Dommerkommentar Afghanerspesialen 2013

 

Brev fra Dr. Jerry Klein om Afghanerspesialen 2013

  

         Being asked to judge a specialty is always an honor, especially when in your own breed. Being asked to judge in a different country is even more enticing, as it opens up new possibilities: new dogs to find and judge, new environments to see, and the possibilities of learning more of  Afghan Hounds and even of yourself. So it was that excitement that set in when embarking on our Norway trip. I have been lucky to have judged Afghan Hounds now in 9 countries. Within the past year, I have judged them in three. I have to say that the overall quality of my Norway entry was the best. This was especially true in my bitch entry.  Overall, I found heads very good. They varied , of course, but most were balanced muzzle to backskull,  and the side profile planes were in line ( I HATE overly long forefaces and down faces, a trend I have seen too often, becoming more prevalent). The eyes should be placed 50/50 in the skull, facing forward, not on the side of the skull.  Adequate underjaw was in the majority (not true in the U.S).  Backskulls varied. I don't like them  wide or coarse; some were. Eye shapes were also very good, but eye color tended to be lighter than I prefer, even though your  Standard does allow for this. My "Best head/expression"  winner did not have the  darkest eye, but the shape and expression were near ideal. Necks were good and shoulders overall very good. A few had steep shoulders, which again I do not like. As the  American Standard states, and how I was taught : the backline PRACTICALLY LEVEL from the top of the withers to the highest point of the loin. So, when I examine, I place my left hand on the top of the withers and my right on the highest part of the loin.  Both hands should be on approximate level plane. In the U.S. many are not. In Norway, they were much better. This is important for various reasons: 1) It determines structure, 2) it determines balance, and 3) the Standard says so!  Movement was amazingly good in Norway: most were clean on the up and down and balanced from the side. I don't  need extreme in my side movement, but do expect high head and tail carriage on a loose lead, holding their shapes with grace and style. They have to look fast and strong.  A few too many in my Norway entry were longer in loin than I would like. I really want a square look. Coats were of good quality, bites were excellent. Tails also were quite good on the whole. There is always danger in our breed of getting them too long or low in the leg. Too leggy is not good either. Balance is the key. And that is where I found my  Best in Show excelled. Standing and moving, here was a one-piece dog.  Beautiful, strong but refined head, well shaped eye ( maybe change some details in color/third eyelid), molded neck/shoulder,  perfect length of strong back, balanced angulation, properly coated ( texture and pattern).  Ideally, would have like his hip bones to be a bit more prominent. He looked, moved, and acted the part. Other memorable entries: my Veteran male winner, a correct sized cream, in great shape, with a strong level back, balanced , clean movement, proper coat and pattern, and  a lovely head with wise expression ( how is this dog  not a champion yet???). Junior bitches yielded two hopefuls, a black/tan showgirl and a lovely white with great future. It was a close call in tis class. Then came a string of beautiful  blk/tan bitches in my next  few classes, headed by my Intermediate winner. This is a wonderful Afghan Hound bitch: great type, balance, correct coat/pattern, movement. She should get even better with a little time. Also memorable were two black bitches in my Champion class ( sisters it tuned out to be). Both were beautiful, with one stronger in the front movement department. This bitch, which eventually became by Best Bitch in Show, is stunning in look. Beautifully  balanced, chiseled head, with well shaped eye, smooth neck fit into a perfect level back. Great tailset, croup and tail. Outstanding coat and condition. Excellent mover in every direction. In the finale, she didn't give as much as my dog, who literally  flew in and stole the show.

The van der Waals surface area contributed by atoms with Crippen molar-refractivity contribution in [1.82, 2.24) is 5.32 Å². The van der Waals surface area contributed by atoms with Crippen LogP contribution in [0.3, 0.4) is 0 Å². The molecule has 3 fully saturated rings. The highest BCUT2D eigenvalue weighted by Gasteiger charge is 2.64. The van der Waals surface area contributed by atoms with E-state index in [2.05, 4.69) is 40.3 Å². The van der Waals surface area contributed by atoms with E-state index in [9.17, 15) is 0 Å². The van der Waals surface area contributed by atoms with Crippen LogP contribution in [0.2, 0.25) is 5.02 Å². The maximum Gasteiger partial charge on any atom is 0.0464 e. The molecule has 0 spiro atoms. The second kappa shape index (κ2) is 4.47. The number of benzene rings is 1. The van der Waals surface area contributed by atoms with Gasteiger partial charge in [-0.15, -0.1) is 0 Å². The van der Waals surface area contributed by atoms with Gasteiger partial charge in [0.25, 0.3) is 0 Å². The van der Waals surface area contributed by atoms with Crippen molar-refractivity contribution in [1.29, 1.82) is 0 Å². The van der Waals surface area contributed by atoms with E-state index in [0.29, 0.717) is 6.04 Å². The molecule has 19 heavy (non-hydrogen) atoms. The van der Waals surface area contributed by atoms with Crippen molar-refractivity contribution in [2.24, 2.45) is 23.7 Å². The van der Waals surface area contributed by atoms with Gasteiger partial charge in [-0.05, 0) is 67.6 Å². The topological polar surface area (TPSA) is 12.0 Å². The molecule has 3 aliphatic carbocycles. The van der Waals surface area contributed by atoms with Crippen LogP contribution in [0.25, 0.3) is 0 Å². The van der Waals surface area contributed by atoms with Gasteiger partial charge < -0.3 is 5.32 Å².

I want to thank the Norway Club  for the honor of evaluating your Afghan Hounds, the gracious help and hospitality offered to both myself and my partner, Dan.  A special thanks to Anne for driving us back and forth with a fantastic warmth and kindness. And did I mention the weather???    I also want to make a special mention of the wonderful sportmanship of the exhibitors, and even more impressively, the exciting young  exhibitors that showed their charges so expertly. This is TRULY the future of our breed!"

       Jerry Klein,DVM.